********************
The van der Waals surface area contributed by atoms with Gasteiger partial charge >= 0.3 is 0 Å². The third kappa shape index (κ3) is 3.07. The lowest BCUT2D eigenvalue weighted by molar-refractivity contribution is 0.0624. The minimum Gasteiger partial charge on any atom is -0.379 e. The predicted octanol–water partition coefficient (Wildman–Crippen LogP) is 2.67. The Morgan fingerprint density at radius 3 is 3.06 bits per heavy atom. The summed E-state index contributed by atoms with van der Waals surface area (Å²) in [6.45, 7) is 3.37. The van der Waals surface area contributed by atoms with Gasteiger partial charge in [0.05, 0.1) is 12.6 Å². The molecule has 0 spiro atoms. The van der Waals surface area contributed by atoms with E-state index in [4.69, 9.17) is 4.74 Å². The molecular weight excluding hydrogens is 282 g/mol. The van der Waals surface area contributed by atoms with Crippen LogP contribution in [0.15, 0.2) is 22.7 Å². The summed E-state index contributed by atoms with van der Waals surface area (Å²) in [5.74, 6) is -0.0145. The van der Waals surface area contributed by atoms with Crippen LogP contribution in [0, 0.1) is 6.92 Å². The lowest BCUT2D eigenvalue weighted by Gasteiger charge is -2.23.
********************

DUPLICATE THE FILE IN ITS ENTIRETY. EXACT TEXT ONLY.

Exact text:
The van der Waals surface area contributed by atoms with Gasteiger partial charge >= 0.3 is 0 Å². The third kappa shape index (κ3) is 3.07. The lowest BCUT2D eigenvalue weighted by molar-refractivity contribution is 0.0624. The minimum Gasteiger partial charge on any atom is -0.379 e. The predicted octanol–water partition coefficient (Wildman–Crippen LogP) is 2.67. The Morgan fingerprint density at radius 3 is 3.06 bits per heavy atom. The summed E-state index contributed by atoms with van der Waals surface area (Å²) in [6.45, 7) is 3.37. The van der Waals surface area contributed by atoms with Gasteiger partial charge in [0.05, 0.1) is 12.6 Å². The molecule has 0 spiro atoms. The van der Waals surface area contributed by atoms with E-state index in [4.69, 9.17) is 4.74 Å². The molecular weight excluding hydrogens is 282 g/mol. The van der Waals surface area contributed by atoms with Crippen LogP contribution in [0.15, 0.2) is 22.7 Å². The summed E-state index contributed by atoms with van der Waals surface area (Å²) in [5.74, 6) is -0.0145. The van der Waals surface area contributed by atoms with Crippen LogP contribution in [0, 0.1) is 6.92 Å². The lowest BCUT2D eigenvalue weighted by Gasteiger charge is -2.23.